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Accessibility issues and book orders

On one level, this post is all about wanting to use Comic Life with my classes for an analysis project when I know full well that most students will not have it. In fact, most will have PCs and will not be able to use this software outside of a Mac lab. I’m going to make it a book order and will even throw in a PC equivalent software for those who don’t have Macs and won’t go to the labs. I am officially over the idea that asking my students to have specific software is unreasonable. Jiminy Crickets–I don’t feel that way about books, so why the guilt about any software preferences at all on my part?

Well, like most things, it’s complicated and always about local needs. As a university with a sizable first-generation college student population, most students have not thought about what computer to buy in terms of what is a good fit for their scholarly or future work needs. Which computer first-generation college students bring tends to be what the family gives them as a symbol of their impending college student status. The student is seldom consulted in this; it is a gesture, a surprise. Cost is a big factor, and rightly so. When all computers are seen as roughly the same–storage devices that have a keyboard,  AKA a fancy typewriter, the bare-bones PCs that flood the market make a lot of sense. However, most of these PCs do not even have an Office suite, Microsoft or otherwise, and they certainly do not have new media production software. Thus, the common comparisons between the “expensive” Apple computers and the low cost PCs are truly comparing Apples to, well, some other kind of fruit in every sense.

Apple computers, whether desktop or laptop, come with new media production software as part of the deal. Bare bones PCs do not. They have an operating system (yea, but so does Mac) and maybe some trial software with a time limit. Standard configuation Macs have iMovie, GarageBand, iPhoto, Preview (like having Acrobat that is more than just Acrobat Reader), and iTunes standard. They also have Mail, iCal , Stickies and Notes, plus cute little utilities that may not be apparent at first like Grab. Both the PC and the Mac assume you are going to buy a word processing suite. The Mac will use both Microsoft Office or Apple’s productivity software–Pages, Keynote, and Numbers. That cross-compatibility does not work both ways. Sadly, if you want Keynote  or iMovie, a PC will not accept the software or the files, while a Mac will use Word and accept doc and docx files. Open source software can help bridge these gaps in access.  For example, Macs, PCs and Linux machines can all use LibreOffice, a free and open source software option that I recommend to students who want a word processor and can’t buy any software above what came with the computer their family gave them.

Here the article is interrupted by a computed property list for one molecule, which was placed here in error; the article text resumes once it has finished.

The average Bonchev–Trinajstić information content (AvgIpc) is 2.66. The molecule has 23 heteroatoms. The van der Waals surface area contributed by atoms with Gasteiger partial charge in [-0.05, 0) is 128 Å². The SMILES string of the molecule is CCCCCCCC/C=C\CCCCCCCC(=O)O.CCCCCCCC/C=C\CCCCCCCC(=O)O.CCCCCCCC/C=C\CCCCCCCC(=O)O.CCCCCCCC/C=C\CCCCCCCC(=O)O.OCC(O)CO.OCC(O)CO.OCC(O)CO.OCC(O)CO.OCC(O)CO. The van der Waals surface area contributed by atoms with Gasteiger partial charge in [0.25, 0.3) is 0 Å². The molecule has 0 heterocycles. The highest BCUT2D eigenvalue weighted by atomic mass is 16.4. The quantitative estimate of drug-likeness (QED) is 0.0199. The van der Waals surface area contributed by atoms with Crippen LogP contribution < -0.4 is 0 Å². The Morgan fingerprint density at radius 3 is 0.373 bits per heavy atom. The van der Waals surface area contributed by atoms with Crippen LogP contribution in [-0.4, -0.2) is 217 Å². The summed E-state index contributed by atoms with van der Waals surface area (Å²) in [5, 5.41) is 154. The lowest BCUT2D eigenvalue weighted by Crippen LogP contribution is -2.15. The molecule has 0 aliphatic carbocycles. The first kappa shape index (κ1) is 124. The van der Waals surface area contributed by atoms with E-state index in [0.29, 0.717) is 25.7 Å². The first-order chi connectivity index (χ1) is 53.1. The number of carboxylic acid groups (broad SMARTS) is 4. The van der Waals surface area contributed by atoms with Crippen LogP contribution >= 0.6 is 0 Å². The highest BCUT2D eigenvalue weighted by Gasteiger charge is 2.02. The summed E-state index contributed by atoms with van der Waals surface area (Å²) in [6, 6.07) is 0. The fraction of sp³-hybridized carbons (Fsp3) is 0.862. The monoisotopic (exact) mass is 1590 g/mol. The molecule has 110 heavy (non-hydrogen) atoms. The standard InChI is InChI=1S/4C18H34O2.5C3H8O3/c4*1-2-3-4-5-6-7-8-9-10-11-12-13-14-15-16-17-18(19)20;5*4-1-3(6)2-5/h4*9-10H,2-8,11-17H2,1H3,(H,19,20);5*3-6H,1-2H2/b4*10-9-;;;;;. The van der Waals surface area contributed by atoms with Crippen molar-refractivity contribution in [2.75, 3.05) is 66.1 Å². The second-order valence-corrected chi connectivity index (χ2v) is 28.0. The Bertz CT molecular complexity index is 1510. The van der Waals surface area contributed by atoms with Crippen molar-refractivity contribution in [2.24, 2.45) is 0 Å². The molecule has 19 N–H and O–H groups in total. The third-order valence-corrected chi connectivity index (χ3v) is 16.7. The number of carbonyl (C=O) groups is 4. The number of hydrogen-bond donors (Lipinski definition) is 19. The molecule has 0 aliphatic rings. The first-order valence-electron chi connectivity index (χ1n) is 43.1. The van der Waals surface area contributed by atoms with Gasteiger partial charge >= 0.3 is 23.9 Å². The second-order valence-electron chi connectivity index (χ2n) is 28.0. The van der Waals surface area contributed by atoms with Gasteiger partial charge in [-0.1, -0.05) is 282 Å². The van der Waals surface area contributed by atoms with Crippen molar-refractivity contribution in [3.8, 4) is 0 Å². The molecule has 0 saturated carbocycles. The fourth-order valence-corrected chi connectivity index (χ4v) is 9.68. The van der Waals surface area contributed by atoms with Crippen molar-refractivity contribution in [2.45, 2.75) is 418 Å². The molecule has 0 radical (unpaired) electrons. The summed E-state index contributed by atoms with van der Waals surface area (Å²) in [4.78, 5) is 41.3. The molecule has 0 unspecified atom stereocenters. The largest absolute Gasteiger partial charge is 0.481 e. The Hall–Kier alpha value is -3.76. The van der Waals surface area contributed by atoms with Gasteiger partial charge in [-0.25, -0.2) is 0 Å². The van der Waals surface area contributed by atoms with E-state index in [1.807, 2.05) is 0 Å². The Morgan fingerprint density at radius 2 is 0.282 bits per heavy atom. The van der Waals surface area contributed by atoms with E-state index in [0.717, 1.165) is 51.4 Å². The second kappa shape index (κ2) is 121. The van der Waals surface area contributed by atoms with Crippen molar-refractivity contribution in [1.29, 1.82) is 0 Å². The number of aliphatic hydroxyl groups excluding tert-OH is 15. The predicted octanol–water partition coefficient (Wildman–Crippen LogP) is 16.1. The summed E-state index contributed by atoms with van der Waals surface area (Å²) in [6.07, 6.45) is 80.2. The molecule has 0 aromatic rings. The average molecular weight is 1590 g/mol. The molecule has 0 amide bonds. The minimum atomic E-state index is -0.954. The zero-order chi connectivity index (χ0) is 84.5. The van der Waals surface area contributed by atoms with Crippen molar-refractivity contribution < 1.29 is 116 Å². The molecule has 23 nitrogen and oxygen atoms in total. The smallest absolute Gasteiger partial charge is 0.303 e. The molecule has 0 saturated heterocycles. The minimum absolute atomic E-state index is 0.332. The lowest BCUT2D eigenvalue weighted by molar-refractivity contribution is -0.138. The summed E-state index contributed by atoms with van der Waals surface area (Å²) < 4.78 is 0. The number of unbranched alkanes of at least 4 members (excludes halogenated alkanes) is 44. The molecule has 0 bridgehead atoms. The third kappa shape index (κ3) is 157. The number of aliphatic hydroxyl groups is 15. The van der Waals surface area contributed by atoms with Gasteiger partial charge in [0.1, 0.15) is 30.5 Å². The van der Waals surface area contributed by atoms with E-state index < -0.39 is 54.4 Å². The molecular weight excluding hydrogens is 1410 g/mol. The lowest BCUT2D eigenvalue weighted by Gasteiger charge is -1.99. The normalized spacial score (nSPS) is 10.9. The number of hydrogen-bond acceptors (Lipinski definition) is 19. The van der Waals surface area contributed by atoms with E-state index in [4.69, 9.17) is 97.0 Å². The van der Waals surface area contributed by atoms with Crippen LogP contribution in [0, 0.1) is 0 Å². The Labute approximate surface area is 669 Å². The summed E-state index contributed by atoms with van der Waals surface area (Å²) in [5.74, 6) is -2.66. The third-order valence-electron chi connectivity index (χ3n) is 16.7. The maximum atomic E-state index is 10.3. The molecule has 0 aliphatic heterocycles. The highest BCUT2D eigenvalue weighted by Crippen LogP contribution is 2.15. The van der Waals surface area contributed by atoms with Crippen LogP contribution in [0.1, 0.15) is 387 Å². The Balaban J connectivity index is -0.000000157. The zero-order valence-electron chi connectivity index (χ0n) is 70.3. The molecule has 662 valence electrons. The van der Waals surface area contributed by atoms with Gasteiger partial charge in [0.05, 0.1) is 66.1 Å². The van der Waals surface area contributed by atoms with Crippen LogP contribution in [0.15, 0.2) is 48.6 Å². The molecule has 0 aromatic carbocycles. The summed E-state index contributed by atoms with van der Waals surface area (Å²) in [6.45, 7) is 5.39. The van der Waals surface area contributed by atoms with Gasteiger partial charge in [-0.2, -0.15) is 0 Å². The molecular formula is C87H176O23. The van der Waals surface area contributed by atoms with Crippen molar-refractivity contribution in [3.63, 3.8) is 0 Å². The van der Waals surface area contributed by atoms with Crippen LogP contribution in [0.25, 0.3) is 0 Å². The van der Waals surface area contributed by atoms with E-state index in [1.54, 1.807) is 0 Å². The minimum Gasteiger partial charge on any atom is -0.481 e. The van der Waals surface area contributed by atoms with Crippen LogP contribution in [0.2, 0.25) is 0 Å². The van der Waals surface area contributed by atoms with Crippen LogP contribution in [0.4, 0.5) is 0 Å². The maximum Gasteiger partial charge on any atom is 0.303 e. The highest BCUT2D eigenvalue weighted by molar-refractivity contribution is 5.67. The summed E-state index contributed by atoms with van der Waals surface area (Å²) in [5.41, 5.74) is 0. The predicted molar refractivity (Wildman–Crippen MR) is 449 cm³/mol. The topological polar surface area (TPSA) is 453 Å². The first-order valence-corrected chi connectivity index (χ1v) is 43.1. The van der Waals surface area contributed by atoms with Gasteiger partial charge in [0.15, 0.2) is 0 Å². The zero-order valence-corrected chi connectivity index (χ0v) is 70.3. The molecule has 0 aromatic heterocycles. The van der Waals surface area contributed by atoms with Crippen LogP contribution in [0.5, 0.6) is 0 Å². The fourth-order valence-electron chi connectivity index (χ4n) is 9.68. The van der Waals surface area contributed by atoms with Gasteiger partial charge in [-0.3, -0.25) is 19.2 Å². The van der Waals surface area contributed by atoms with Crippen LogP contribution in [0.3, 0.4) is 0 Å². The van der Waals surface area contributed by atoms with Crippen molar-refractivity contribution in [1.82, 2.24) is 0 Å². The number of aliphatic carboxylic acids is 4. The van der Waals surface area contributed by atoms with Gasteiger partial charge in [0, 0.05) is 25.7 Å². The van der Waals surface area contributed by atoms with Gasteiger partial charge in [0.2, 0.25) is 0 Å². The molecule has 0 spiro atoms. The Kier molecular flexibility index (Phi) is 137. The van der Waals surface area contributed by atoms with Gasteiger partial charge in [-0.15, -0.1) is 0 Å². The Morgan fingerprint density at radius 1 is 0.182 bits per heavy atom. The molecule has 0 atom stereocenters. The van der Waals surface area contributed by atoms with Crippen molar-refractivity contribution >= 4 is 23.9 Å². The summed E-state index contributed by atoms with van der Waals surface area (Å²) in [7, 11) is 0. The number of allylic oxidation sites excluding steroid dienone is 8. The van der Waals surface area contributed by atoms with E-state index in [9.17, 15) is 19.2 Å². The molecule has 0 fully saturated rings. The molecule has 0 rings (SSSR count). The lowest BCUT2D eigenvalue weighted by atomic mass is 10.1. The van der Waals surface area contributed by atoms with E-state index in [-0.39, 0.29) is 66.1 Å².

Here is the point I want to examine beyond the cost of software and how we need to see software as educational tools like books. Besides that, we need to look at the paradigm behind the PC and Mac platforms. How PCs assume that an Office suite (or no Office suite!) is enough fancy software to get by with cuts off any possibility of true 21st century literacies, the kinds of literacies that must happen in college if they didn’t happen before. Macs build those literacies into their computers. Ideally, for those students with starter PCs, lab time will fill the gaps, and some take the time to go to a lab. However, even in the labs, cost can be a factor, along with perceived use. The dedicated composition labs at Missouri State have the unspoken assumption that writing is text-only. Those of us who had input into the planning of these labs, and that includes me, knew better, but we wanted the labs very badly, and felt that having the space and the computers were a starting ground. Two labs with Microsoft Office were better than no labs. The two additional labs dedicated to technical writing have Adobe Creative Suite, but are still PCs. There is a Mac lab on the same floor that is priority-use for Media/Journalism, and it usually has a few time slots open for courses and generous open lab time. I grab it whenever I can.

Matching our classroom practices to twenty-first century literacy practices must happen regardless of local conditions. If our students who see YouTube, Vine, Twitter, Facebook, and Soundcloud as composing and persuasion fields (or need us to show them that they are) then composition course need to break out of text-only courses. I do this by relying on what students bring with them, and that includes equipment such as laptops, iPads, and smartphones.

So, I am going to add to my book order for my English Ed students and it won’t be a book. I’m also going to schedule time, if I can, in the Mac Media lab to allow them mentored time in class for iMovie. If students choose to bring their own computer and use Moviemaker instead that’s fine. However, I want them to try iMovie first, at least for a little while before moving back to their own comfort zone. As teachers, they will need flexibility and options, even when it is uncomfortable. Composition students need options too, and I will do my best to point them towards options that work for them.

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